Holy Roman Emperor Frederick II Lands in Acre to Begin Sixth Crusade Hot

Holy Roman Emperor Frederick II Lands in Acre to Begin Sixth Crusade

Holy Roman Emperor Frederick II

Holy Roman Emperor Frederick II, head of the House of Hohenstaufen and one of the most powerful rulers in all of medieval Europe, lands in Acre, Palestine, to begin the Sixth Crusade.

Frederick considered himself a direct successor to the Roman Emperors of Antiquity and was crowned Emperor of the Romans by Pope Honorius III in 1220 on the condition that he would support the Church and participate in the Fifth Crusade. His repeated failure to do so was one of the reasons for his many excommunications.

In fact, his refusal to personally support the Fifth Crusade was probably a contributing factor in its failure. Because Frederick and his armies were expected as support, papal legate Pelagius rejected an offer from Ayyubid sultan Al-Kamil to turn over the Latin Kingdom of Jerusalem in exchange for their leaving Egypt and handing over the city of Damietta.

Yet Frederick never came to Egypt, and the army of the Fifth Crusade was overwhelmed outside Cairo. Both Pope Honorius III and Christians across Europe generally blamed Emperor Frederick II personally for this.

Frederick was excommunicated again a little less than a year ago because his attempt to start the Sixth Crusade ended after a few days when he returned home, allegedly suffering from an illness. When he started again in June, he was excommunicated once again because, as an excommunicate, Frederick is not permitted to lead a Crusade, and no one has any obligation to obey him.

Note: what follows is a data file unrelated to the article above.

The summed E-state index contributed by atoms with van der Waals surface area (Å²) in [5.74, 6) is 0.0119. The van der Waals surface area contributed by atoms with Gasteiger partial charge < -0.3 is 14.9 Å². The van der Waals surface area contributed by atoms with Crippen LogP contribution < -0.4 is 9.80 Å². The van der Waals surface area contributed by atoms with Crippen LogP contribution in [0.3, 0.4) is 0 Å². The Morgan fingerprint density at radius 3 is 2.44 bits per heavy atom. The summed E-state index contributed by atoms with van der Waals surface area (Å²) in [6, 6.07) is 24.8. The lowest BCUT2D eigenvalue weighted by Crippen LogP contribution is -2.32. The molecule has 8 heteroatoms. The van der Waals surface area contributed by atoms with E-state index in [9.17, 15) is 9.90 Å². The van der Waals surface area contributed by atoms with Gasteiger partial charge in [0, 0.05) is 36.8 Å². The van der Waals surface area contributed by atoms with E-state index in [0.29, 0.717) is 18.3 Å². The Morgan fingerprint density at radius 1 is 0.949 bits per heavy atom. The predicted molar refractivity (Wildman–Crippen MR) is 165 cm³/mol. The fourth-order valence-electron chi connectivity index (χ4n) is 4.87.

Because of this, Frederick is unable to receive any assistance from the Crusaders already in the Holy Lands — local Christian leaders and the generals of the military orders all turn their backs on him.

Frederick II thus attempts to fulfill his goals with negotiation. After some talks with Ayyubid sultan Al-Kamil, he signs a treaty in February that gives the Crusaders control over Jerusalem, Nazareth, Bethlehem and a strip of coast to provide sea access for the Kingdom of Jerusalem.

Almost all other Christian leaders, especially Crusaders in the Holy Land, will condemn the treaty. They view it as a self-serving agreement that gives Frederick personal control over lands he has claims to, like Jerusalem, while betraying the claims and goals of others. Of course, they refused to join him in an attempt to gain all that through military means, so they have little cause for complaint now that he has achieved some of the Crusader goals via peaceful negotiation.


Frederick II and the Sixth Crusade: Debunking the Myths

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